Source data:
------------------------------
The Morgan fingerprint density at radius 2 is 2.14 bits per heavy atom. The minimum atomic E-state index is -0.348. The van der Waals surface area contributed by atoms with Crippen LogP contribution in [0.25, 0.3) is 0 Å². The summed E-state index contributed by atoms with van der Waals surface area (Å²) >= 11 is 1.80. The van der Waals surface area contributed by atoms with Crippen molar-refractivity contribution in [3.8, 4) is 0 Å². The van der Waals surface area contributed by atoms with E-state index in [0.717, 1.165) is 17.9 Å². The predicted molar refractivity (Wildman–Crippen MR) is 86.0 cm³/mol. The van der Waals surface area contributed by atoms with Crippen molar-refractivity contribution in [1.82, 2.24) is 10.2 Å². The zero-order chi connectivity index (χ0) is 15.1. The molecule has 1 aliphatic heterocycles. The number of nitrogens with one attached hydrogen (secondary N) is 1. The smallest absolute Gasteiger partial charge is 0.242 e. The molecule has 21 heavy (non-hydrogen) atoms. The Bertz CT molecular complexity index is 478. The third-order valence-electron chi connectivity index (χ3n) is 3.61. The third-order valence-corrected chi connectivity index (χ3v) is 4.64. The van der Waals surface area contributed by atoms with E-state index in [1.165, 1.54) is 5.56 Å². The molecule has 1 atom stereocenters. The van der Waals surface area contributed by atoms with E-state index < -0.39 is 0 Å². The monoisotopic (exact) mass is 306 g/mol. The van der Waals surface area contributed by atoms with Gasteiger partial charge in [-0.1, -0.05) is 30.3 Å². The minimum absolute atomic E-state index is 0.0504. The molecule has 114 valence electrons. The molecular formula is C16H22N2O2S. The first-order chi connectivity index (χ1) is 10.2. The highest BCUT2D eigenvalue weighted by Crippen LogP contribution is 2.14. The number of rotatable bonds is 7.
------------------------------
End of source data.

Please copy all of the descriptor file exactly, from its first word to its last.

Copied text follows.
The Morgan fingerprint density at radius 2 is 2.14 bits per heavy atom. The minimum atomic E-state index is -0.348. The van der Waals surface area contributed by atoms with Crippen LogP contribution in [0.25, 0.3) is 0 Å². The summed E-state index contributed by atoms with van der Waals surface area (Å²) >= 11 is 1.80. The van der Waals surface area contributed by atoms with Crippen molar-refractivity contribution in [3.8, 4) is 0 Å². The van der Waals surface area contributed by atoms with E-state index in [0.717, 1.165) is 17.9 Å². The predicted molar refractivity (Wildman–Crippen MR) is 86.0 cm³/mol. The van der Waals surface area contributed by atoms with Crippen molar-refractivity contribution in [1.82, 2.24) is 10.2 Å². The zero-order chi connectivity index (χ0) is 15.1. The molecule has 1 aliphatic heterocycles. The number of nitrogens with one attached hydrogen (secondary N) is 1. The smallest absolute Gasteiger partial charge is 0.242 e. The molecule has 21 heavy (non-hydrogen) atoms. The Bertz CT molecular complexity index is 478. The third-order valence-electron chi connectivity index (χ3n) is 3.61. The third-order valence-corrected chi connectivity index (χ3v) is 4.64. The van der Waals surface area contributed by atoms with E-state index in [1.165, 1.54) is 5.56 Å². The molecule has 1 atom stereocenters. The van der Waals surface area contributed by atoms with E-state index < -0.39 is 0 Å². The monoisotopic (exact) mass is 306 g/mol. The van der Waals surface area contributed by atoms with Gasteiger partial charge in [-0.1, -0.05) is 30.3 Å². The minimum absolute atomic E-state index is 0.0504. The molecule has 114 valence electrons. The molecular formula is C16H22N2O2S. The first-order chi connectivity index (χ1) is 10.2. The highest BCUT2D eigenvalue weighted by Crippen LogP contribution is 2.14. The number of rotatable bonds is 7.